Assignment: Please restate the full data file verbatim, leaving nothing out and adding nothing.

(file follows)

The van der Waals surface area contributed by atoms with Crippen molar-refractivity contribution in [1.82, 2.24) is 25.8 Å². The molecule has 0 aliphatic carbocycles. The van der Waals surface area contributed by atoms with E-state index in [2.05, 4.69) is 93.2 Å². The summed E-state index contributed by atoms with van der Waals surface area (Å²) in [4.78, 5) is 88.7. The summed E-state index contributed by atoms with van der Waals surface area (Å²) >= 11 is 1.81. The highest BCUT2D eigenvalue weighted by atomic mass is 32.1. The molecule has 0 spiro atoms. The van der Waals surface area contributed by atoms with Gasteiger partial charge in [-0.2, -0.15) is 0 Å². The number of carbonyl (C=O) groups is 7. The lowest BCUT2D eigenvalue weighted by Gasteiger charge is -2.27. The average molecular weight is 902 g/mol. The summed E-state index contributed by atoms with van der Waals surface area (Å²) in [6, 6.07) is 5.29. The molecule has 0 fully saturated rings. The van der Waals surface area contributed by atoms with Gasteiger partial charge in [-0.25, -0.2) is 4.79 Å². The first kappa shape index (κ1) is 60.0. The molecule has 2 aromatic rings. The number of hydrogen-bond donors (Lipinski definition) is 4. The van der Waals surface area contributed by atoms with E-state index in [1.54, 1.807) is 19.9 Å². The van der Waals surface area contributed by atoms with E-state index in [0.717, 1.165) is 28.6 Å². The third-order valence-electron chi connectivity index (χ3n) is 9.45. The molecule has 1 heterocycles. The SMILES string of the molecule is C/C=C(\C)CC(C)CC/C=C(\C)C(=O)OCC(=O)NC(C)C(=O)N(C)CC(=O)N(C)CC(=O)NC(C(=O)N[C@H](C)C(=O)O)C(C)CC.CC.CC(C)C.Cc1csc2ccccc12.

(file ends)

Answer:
The van der Waals surface area contributed by atoms with Crippen molar-refractivity contribution in [1.82, 2.24) is 25.8 Å². The molecule has 0 aliphatic carbocycles. The van der Waals surface area contributed by atoms with E-state index in [2.05, 4.69) is 93.2 Å². The summed E-state index contributed by atoms with van der Waals surface area (Å²) in [4.78, 5) is 88.7. The summed E-state index contributed by atoms with van der Waals surface area (Å²) >= 11 is 1.81. The highest BCUT2D eigenvalue weighted by atomic mass is 32.1. The molecule has 0 spiro atoms. The van der Waals surface area contributed by atoms with Gasteiger partial charge in [-0.2, -0.15) is 0 Å². The number of carbonyl (C=O) groups is 7. The lowest BCUT2D eigenvalue weighted by Gasteiger charge is -2.27. The average molecular weight is 902 g/mol. The summed E-state index contributed by atoms with van der Waals surface area (Å²) in [6, 6.07) is 5.29. The molecule has 0 fully saturated rings. The van der Waals surface area contributed by atoms with Gasteiger partial charge in [-0.25, -0.2) is 4.79 Å². The first kappa shape index (κ1) is 60.0. The molecule has 2 aromatic rings. The number of hydrogen-bond donors (Lipinski definition) is 4. The van der Waals surface area contributed by atoms with E-state index in [1.54, 1.807) is 19.9 Å². The van der Waals surface area contributed by atoms with E-state index in [0.717, 1.165) is 28.6 Å². The third-order valence-electron chi connectivity index (χ3n) is 9.45. The molecule has 1 heterocycles. The SMILES string of the molecule is C/C=C(\C)CC(C)CC/C=C(\C)C(=O)OCC(=O)NC(C)C(=O)N(C)CC(=O)N(C)CC(=O)NC(C(=O)N[C@H](C)C(=O)O)C(C)CC.CC.CC(C)C.Cc1csc2ccccc12.